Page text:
Ah, reboots. Why do we do this to ourselves? Why do we want to feel all the old feels with a revamped cast of characters? Why is the past so elusive and exotic when the present is our story now? Who’s to say?
So I’ve been watching Hulu’s remake/reboot/revamp of Nick Hornby’s book and later movie High Fidelity. Admittedly I never read the book, but I loved the movie when it came out. Rob (the main character played by John Cusack in the movie, now Zoe Kravitz in the Hulu series) spoke to me in some dumb way I guess because yes, I too was neurotic about relationships and obsessed with music! I only realize now that Cusack’s character was more than a little problematic and self-indulgent. He became the epitome of the type of men I would be attracted to for many years.
I recently read Pitchfork’s take on the new series – and while I have my own problem with Pitchfork as a whole there are some solid points in the piece written by Jullian Maps. She writes:
“There’s a specific strain of toxic masculinity that lurks underneath the surface of, and is core to, the music fandom in High Fidelity. It’s the kind where men who struggle with conveying their feelings turn to their record collections as emotional support blankets. They dole out their music knowledge like baseball-card statistics and treat women as fair-weather fans who don’t even know the rules. (Many women critics I know prefer not to publicly rank their favorite music, which likely has something to do with how we’ve been condescended to in the past.) It doesn’t exactly help that the movie—arguably the first quintessentially ’00s-hipster rom-com—was successful enough to turn this argumentative mode of listenership into a full-blown cliché.”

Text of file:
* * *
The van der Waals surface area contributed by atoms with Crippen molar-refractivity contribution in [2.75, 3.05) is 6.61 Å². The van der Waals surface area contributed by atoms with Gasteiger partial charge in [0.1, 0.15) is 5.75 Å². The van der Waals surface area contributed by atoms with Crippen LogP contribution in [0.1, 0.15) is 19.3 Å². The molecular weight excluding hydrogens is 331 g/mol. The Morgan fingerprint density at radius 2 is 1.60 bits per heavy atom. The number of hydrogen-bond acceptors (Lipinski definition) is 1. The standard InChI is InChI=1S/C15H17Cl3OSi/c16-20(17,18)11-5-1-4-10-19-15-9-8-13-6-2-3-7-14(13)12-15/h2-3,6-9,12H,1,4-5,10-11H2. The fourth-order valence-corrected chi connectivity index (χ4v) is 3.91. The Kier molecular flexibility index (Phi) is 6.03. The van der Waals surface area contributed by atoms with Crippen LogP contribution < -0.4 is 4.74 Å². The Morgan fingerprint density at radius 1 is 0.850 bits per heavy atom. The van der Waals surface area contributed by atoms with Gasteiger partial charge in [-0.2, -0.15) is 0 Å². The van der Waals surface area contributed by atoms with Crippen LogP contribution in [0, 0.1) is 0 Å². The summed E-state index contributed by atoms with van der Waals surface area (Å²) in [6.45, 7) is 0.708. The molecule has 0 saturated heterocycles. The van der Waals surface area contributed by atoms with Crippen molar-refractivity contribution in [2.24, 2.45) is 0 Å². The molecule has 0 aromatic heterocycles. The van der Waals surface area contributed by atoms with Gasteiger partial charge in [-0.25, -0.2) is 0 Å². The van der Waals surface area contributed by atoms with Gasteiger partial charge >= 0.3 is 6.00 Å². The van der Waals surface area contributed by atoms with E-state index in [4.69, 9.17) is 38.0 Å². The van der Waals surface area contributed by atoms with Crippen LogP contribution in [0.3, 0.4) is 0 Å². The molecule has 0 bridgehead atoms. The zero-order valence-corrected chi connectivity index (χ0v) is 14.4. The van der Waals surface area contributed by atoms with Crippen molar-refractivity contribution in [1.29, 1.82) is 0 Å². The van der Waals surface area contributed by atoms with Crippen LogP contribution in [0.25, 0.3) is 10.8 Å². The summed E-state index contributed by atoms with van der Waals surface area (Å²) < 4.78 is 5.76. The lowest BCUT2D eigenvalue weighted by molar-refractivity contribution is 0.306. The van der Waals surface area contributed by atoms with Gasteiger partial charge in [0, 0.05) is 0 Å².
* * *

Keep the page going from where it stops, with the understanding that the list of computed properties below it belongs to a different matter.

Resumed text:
If this isn’t the painted picture of the early 20s me sitting in frat houses listening to guys hammering Busch Lights wax poetic about The Strokes and Mars Volta then I don’t know what is.
I feel like most women have maybe made this mistake for one reason or another. I mean who hasn’t wanted to scream at one point WOMEN LOVE MUSIC TOO! And not just because we want to fuck the band/crew/artist/venue owner. We legitimately want to talk to someone about music but get pushed aside as Chad mansplains why The Beatle’s White Album is so expensive.
Growing up in the late 2000s punk/metalcore/post-hardcore scene (I know, I know) the ulterior motives of any female were assumed. Scene girls supposedly hung out at shows to show off their extensions and eye make-up. I’ve been this girl – but with no extensions and no desire to be a sex object. I was there most likely to either hang out with my friends or hear a band that really moved me in me some way. I wasn’t always there for the art – but I definitely wanted to know everything about it. I once screamed at a coked-up frat guy “Don’t talk to me unless you are talking to me about music!”. He was annoying and now that I think about it not actually a part of the frat – just mooched off the booze train.
When I get into something whether it be a person, place, or thing – I must know as much about it as possible. I don’t know if this is a result of watching Jeopardy with my father for so many years or a neurotic weird thing I do to feel safe and/or superior. It’s a fun trait. Sometimes it’s a little obsessive – but nothing feels better than a deep dive on French black metal at 2 am.
I went to a party recently with my boyfriend to hang out with a former co-worker. We ate tacos and sang some songs. At one point I found myself in the garage talking about the obscure mash-up group Legion of Doom while everyone else took selfies in the living room. Did I feel a little weird? No. This is always where I’ve ended up – with the music.
If you like this article, then you should check out: https://www.harnessmagazine.com/the-advantages-of-female-leadership/